Useful Remote Learning Strategies 
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How To Make The Home Learning Environment More Effective For Children

For school-aged families and teachers, this includes the format in which children are required to learn. From district to district, schedules have varied from fully remote to hybrid back to fully remote again. While this environment does teach children to be flexible and able to adapt to situations, it takes a toll on their ability to learn efficiently. To enhance remote learning and make the home environment more effective for children while reducing the burden on parents, we can offer some useful strategies.

5 Useful Remote Learning Strategies

1. Create A Dedicated Learning Space

First and foremost, a major key to successful remote learning is identifying a dedicated area conducive to learning, such as designating a space for remote learning with a desk. The ideal location is a space where the child has limited distractions and the parent can check on them periodically without interruption. Creating a learning space in which the student feels comfortable and can take ownership of their learning is extremely important. One of the goals here is to attempt to mimic the environment one would expect to see in a traditional classroom setting. Doing so not only aids them with their current remote learning challenges but also develops long-term study habits that will benefit them for years to come.

2. Make Organization A Priority

Now is the time to teach children the importance of organization and how many of their daily tasks can become easier by keeping things neat and tidy. The set-up should be similar to how a child’s desk appears in their school classroom, with any materials the child might need during lessons available within arm’s reach. Storing paper, notebooks, pencils, markers, and pens at their fingertips will help minimize distractions for your child during lessons. Having headphones accessible may also help a child stay more focused in class. Organization is key here. Be sure the child’s space is well organized and tidy. This not only helps them to thrive as they work to learn in a virtual environment but sets them up for the future with important life skills.

3. Create A Routine

Children thrive on routines and schedules in addition to knowing what to expect on a daily basis. The past year has asked nearly everyone to be incredibly flexible with their schedule. However, there are small steps you can take to help provide children with some comfort when it comes to scheduling. Keeping a schedule or a calendar that your child can easily access and read can help keep students on track, while also teaching them how to plan and organize their own work. Depending on your child’s age, you can assist them in setting up their planner or simply spot-check it from time to time to be sure it is complete. Either way, scheduling and planning are other critical life skills that can bring about a sense of comfort during challenging times.

4. Minimize Distraction

Because children can easily become distracted during remote lessons, minimizing distractions is essential to their success. Toys, games, and any electronics not needed for class should be put away during learning time. Students must understand that they need to stay engaged in the lesson, just as they would in school. In a very similar manner to setting up the child's workspace in a way that reflects what they would experience in school, any unnecessary objects that could become a distraction should be put away.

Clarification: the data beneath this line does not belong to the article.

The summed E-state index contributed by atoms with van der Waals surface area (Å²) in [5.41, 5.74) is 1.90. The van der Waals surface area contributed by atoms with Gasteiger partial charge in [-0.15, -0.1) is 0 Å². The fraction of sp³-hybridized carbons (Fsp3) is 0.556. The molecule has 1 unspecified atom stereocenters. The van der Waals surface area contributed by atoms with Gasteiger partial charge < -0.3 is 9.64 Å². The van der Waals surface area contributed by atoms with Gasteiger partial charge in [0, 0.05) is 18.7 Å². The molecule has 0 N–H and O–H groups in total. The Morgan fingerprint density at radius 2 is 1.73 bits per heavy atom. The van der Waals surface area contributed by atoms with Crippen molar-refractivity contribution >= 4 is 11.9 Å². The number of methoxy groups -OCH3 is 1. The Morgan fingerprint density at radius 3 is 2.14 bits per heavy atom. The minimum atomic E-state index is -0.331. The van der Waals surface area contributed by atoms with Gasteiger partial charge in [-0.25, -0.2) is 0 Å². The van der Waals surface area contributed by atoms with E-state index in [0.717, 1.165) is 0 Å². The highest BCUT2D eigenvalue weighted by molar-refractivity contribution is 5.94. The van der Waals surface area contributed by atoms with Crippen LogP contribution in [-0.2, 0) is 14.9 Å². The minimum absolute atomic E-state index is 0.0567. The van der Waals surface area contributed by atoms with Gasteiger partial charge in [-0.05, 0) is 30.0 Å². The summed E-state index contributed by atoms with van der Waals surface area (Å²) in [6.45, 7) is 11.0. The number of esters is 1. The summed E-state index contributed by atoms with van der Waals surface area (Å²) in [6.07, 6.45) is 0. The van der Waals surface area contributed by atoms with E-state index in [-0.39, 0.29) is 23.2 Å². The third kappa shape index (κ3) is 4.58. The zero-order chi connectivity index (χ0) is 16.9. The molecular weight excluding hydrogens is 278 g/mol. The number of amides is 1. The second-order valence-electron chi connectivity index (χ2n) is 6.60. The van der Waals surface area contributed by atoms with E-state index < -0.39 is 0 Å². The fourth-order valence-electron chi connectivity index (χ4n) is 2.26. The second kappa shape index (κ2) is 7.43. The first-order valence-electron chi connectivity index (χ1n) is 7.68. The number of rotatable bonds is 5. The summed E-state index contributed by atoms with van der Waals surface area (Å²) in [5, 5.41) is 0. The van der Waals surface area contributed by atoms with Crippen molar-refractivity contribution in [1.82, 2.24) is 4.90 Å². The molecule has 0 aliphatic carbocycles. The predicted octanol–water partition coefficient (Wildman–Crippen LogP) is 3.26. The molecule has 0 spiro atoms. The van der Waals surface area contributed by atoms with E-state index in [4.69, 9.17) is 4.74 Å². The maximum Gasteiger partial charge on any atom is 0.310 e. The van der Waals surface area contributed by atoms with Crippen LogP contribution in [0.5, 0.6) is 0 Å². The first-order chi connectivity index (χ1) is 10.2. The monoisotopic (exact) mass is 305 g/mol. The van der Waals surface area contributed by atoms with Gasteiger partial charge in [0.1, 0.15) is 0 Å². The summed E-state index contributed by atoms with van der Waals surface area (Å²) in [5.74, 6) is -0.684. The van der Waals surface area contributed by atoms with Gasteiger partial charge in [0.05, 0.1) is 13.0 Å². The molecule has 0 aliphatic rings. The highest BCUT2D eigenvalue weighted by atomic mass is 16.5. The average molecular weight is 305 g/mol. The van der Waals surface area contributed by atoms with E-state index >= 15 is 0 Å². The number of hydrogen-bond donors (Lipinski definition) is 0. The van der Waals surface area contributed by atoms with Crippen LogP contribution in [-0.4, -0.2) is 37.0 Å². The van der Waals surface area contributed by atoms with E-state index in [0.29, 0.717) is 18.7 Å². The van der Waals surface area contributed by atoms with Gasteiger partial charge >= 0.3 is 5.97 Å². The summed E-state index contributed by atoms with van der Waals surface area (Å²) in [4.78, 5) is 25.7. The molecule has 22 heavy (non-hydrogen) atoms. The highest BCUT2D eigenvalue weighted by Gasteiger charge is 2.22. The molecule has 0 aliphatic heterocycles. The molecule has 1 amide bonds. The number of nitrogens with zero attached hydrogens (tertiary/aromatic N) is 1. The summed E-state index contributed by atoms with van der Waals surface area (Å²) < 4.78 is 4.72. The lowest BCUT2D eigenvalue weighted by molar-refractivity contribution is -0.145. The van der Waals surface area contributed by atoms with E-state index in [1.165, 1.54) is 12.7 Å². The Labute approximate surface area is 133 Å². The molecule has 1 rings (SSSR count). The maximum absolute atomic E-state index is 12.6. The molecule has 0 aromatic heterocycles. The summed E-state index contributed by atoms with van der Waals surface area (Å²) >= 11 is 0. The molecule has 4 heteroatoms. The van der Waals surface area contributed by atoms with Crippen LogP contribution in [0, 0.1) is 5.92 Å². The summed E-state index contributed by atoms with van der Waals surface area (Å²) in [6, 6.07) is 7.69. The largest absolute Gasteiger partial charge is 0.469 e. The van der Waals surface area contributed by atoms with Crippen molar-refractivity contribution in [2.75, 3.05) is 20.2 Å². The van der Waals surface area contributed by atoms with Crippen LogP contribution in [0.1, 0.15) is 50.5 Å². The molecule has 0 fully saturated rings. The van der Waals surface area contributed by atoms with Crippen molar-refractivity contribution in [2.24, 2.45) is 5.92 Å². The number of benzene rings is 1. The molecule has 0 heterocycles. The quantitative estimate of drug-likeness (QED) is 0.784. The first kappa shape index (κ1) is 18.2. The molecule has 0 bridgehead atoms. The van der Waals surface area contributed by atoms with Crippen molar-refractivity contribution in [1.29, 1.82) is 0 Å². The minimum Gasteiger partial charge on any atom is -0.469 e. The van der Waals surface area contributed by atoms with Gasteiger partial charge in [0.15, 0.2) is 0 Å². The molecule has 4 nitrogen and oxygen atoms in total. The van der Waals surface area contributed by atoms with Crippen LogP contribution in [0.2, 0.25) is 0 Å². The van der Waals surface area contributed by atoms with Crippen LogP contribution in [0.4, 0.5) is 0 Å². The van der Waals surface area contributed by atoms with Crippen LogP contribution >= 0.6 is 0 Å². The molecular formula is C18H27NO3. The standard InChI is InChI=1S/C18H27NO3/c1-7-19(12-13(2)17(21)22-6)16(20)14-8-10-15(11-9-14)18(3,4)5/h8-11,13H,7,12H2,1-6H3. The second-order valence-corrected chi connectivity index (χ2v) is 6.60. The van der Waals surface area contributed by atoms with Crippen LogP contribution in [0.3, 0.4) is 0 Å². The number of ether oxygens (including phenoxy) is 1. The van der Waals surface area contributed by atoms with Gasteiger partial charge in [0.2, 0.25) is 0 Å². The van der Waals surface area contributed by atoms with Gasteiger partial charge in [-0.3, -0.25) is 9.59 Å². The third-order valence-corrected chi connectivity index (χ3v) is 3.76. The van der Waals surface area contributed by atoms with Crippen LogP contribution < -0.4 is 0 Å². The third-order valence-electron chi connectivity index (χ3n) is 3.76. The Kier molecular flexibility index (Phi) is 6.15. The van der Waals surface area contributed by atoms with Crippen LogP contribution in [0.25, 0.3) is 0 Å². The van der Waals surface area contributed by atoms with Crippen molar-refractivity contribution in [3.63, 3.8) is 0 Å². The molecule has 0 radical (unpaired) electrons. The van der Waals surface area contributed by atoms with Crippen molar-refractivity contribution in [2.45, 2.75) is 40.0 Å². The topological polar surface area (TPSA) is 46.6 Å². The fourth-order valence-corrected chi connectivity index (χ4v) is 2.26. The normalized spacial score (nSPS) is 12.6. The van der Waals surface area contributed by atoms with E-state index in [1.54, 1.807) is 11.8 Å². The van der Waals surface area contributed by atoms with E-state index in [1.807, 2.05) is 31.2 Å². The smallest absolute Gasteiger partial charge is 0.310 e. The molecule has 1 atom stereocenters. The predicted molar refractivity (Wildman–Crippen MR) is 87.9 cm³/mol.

5. Communicate Often

The key to success in many things in life is communication. Checking in with your child when possible is a simple and effective tool for determining how the remote learning process is working for them. Touch base with them to see how they are handling the situation both educationally and mentally. Remote learning can be challenging to students who are accustomed to seeing their friends and teachers every day and who are now missing the social component of school. Encourage them to vocalize things that they are struggling with and things they find enjoyable. When checking in, make sure they are comfortable and make note if they require help keeping track of assignments.

Conclusion

Always remember, everyone is in this together! As a community, we are able to share in both the highs and the lows. Parents, teachers, and students are all on the same team striving to reach a common goal: providing the best possible education for the children. Keep an open line of communication with teachers, administrators, and, of course, your child. Similar to traditional education, not all children learn the same and not all children will thrive in the same environment. If you notice your child struggling or identify a problem, reach out to the teacher to make them aware of the issue. From there, it becomes easier to explore additional options which might be available to assist the child.

Most importantly, remember you are doing a wonderful job. A great deal of the responsibility of education has shifted onto the shoulders of parents and other family members. Feeling overwhelmed by the situation is very normal and something important to be aware of. Stay positive, hold your children accountable but also give plenty of praise and encouragement to your children while navigating the world of virtual learning.

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